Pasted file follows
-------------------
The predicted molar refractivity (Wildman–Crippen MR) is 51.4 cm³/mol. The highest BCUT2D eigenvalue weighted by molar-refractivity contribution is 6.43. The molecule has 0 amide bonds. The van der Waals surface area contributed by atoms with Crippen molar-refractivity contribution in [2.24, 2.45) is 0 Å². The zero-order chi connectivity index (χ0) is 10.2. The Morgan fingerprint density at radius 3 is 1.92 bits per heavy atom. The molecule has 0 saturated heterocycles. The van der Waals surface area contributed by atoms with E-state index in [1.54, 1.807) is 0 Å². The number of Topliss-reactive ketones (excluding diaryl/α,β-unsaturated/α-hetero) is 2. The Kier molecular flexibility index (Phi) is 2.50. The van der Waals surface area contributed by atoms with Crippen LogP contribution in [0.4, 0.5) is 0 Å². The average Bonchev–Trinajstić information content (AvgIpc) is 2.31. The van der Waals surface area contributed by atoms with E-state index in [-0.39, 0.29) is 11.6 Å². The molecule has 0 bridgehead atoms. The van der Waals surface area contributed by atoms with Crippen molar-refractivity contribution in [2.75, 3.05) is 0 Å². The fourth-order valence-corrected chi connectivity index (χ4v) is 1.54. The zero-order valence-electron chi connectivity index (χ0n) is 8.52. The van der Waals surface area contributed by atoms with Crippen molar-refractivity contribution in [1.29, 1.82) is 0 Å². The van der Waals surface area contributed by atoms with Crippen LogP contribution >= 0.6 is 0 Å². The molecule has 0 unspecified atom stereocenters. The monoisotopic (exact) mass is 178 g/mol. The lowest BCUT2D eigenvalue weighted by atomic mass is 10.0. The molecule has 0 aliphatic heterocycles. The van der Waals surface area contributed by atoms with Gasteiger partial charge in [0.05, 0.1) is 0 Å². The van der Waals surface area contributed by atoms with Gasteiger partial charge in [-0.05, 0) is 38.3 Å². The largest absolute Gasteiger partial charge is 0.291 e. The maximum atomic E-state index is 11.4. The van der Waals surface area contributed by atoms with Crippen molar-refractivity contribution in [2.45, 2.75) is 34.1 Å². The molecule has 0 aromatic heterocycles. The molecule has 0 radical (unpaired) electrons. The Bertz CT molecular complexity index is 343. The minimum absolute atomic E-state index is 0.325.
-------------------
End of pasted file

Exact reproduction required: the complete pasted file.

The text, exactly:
The predicted molar refractivity (Wildman–Crippen MR) is 51.4 cm³/mol. The highest BCUT2D eigenvalue weighted by molar-refractivity contribution is 6.43. The molecule has 0 amide bonds. The van der Waals surface area contributed by atoms with Crippen molar-refractivity contribution in [2.24, 2.45) is 0 Å². The zero-order chi connectivity index (χ0) is 10.2. The Morgan fingerprint density at radius 3 is 1.92 bits per heavy atom. The molecule has 0 saturated heterocycles. The van der Waals surface area contributed by atoms with E-state index in [1.54, 1.807) is 0 Å². The number of Topliss-reactive ketones (excluding diaryl/α,β-unsaturated/α-hetero) is 2. The Kier molecular flexibility index (Phi) is 2.50. The van der Waals surface area contributed by atoms with Crippen LogP contribution in [0.4, 0.5) is 0 Å². The average Bonchev–Trinajstić information content (AvgIpc) is 2.31. The van der Waals surface area contributed by atoms with E-state index in [-0.39, 0.29) is 11.6 Å². The molecule has 0 bridgehead atoms. The van der Waals surface area contributed by atoms with Crippen molar-refractivity contribution in [2.75, 3.05) is 0 Å². The fourth-order valence-corrected chi connectivity index (χ4v) is 1.54. The zero-order valence-electron chi connectivity index (χ0n) is 8.52. The van der Waals surface area contributed by atoms with Crippen molar-refractivity contribution in [1.29, 1.82) is 0 Å². The van der Waals surface area contributed by atoms with Crippen LogP contribution >= 0.6 is 0 Å². The molecule has 0 unspecified atom stereocenters. The monoisotopic (exact) mass is 178 g/mol. The lowest BCUT2D eigenvalue weighted by atomic mass is 10.0. The molecule has 0 aliphatic heterocycles. The van der Waals surface area contributed by atoms with Gasteiger partial charge in [0.05, 0.1) is 0 Å². The van der Waals surface area contributed by atoms with Gasteiger partial charge in [-0.05, 0) is 38.3 Å². The largest absolute Gasteiger partial charge is 0.291 e. The maximum atomic E-state index is 11.4. The van der Waals surface area contributed by atoms with Crippen molar-refractivity contribution in [2.45, 2.75) is 34.1 Å². The molecule has 0 aromatic heterocycles. The molecule has 0 radical (unpaired) electrons. The Bertz CT molecular complexity index is 343. The minimum absolute atomic E-state index is 0.325.